House Strategists Continue Search for 2014 Candidates

by Nathan L. Gonzales September 24, 2013 · 9:10 AM EDT

Roll Call's Kyle Trygstad nearly declared the end to the Senate recruitment season recently, but House strategists on both sides of the aisle still have their work cut out for them.

With a little more than a year before Election Day, Republican and Democratic operatives are searching for quality candidates in more than a handful of districts. Both sides want as many offensive opportunities as possible to keep the other side pinned down in their own territory.

Down 17 seats, Democrats need more GOP takeover opportunities to make up for any losses and so they don’t have to win all of the competitive seats to get back to the majority next November.

In some districts, Democrats have identified a single candidate for whom they are waiting to make a decision, such as California’s 21st (Amanda Renteria), Arkansas’ 2nd (Bill Halter) and Florida’s 10th (Val Demings).

In another batch of districts, Democrats have focused their private recruitment efforts on single candidates whose names aren’t public yet. Those seats include Michigan’s 11th District, Indiana’s 2nd, New York’s 2nd and New Jersey’s 3rd.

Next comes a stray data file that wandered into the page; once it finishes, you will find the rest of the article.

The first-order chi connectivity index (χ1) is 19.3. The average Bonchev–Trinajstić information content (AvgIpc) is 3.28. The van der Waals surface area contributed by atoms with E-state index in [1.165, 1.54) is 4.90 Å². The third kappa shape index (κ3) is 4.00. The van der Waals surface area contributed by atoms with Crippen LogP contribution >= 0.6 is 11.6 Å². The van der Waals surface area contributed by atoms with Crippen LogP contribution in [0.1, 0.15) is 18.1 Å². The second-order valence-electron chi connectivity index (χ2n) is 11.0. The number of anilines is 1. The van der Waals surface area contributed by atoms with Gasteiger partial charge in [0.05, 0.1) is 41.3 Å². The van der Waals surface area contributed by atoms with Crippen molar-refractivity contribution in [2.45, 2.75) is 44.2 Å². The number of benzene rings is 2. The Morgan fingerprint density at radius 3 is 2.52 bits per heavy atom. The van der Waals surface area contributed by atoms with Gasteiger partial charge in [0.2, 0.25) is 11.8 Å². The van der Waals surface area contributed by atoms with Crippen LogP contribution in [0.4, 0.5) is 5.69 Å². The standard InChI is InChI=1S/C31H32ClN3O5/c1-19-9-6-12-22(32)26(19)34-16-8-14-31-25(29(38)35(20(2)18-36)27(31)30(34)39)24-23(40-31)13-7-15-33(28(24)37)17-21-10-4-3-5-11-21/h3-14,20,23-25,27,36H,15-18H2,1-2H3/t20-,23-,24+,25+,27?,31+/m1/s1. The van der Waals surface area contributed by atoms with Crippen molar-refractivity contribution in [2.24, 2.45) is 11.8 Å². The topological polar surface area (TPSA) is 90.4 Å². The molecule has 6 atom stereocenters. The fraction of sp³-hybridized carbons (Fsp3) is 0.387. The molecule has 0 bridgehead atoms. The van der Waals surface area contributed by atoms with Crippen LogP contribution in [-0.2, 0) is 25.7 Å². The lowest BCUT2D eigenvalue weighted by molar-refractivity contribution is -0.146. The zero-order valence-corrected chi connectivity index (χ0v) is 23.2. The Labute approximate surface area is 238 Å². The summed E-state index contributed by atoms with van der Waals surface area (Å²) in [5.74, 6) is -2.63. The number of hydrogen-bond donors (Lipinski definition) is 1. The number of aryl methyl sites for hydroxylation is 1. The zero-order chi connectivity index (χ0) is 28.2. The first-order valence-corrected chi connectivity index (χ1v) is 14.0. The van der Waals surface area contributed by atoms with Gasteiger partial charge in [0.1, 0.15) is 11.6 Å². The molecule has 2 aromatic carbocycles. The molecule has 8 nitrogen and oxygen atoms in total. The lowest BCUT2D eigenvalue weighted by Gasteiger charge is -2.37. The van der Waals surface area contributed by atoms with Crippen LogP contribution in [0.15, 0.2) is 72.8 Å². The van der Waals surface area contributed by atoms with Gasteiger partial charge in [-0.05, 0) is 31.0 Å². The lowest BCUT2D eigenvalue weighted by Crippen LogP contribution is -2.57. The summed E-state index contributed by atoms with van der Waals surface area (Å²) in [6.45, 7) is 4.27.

But in a few other districts, the recruitment process is more of a wide-open search:

Arkansas’ 1st District: President Barack Obama received 36 percent in this district in 2012 and 39 percent in 2008, but that’s not stopping Democrats from actively searching for a challenger to GOP Rep. Rick Crawford. From the 1st and 2nd districts to the gubernatorial and U.S. Senate races, Democrats are surprisingly bullish about their prospects in the Razorback State next year.

Minnesota’s 3rd District: Republican Erik Paulsen was first elected in 2008 in a very competitive open-seat race against young veteran Ashwin Madia with just 48 percent. But the congressman has been re-elected twice with 58 percent in the last two cycles. Obama carried the district narrowly, 50 percent to 49 percent, so Democrats have to consider this as a target. Finding a candidate is the next challenge.

Nebraska’s 2nd District: Democrats love to target GOP Rep. Lee Terry, and Obama’s victory in the district (and a single electoral vote) in 2008 just fanned the flames. The Omaha-based district went 53 percent to 46 percent for Romney in 2012 and Terry squeaked out a 2-point victory. Democrats will take yet another shot at the incumbent if they can find a credible recruit.

Ohio’s 16th District: Republican James B. Renacci defeated incumbent Democrat John Boccieri in 2010 to get to Congress. The Republican defeated Democratic Rep. Betty Sutton 52 percent to 48 percent in 2012, and the close margin of victory made him an attractive target. But the fact that Romney carried the district by 8 points, its partial overlap with the Cleveland media market and the current lack of a candidate make this a lower-tier opportunity.

Washington’s 3rd District: Republican Jaime Herrera Beutler took over a Democratic open seat in 2010 and was re-elected easily last year in a redrawn district and a non-targeted race. Democrats don’t plan on letting her slide by again. Obama narrowly carried this district in 2008 and narrowly lost it in 2012.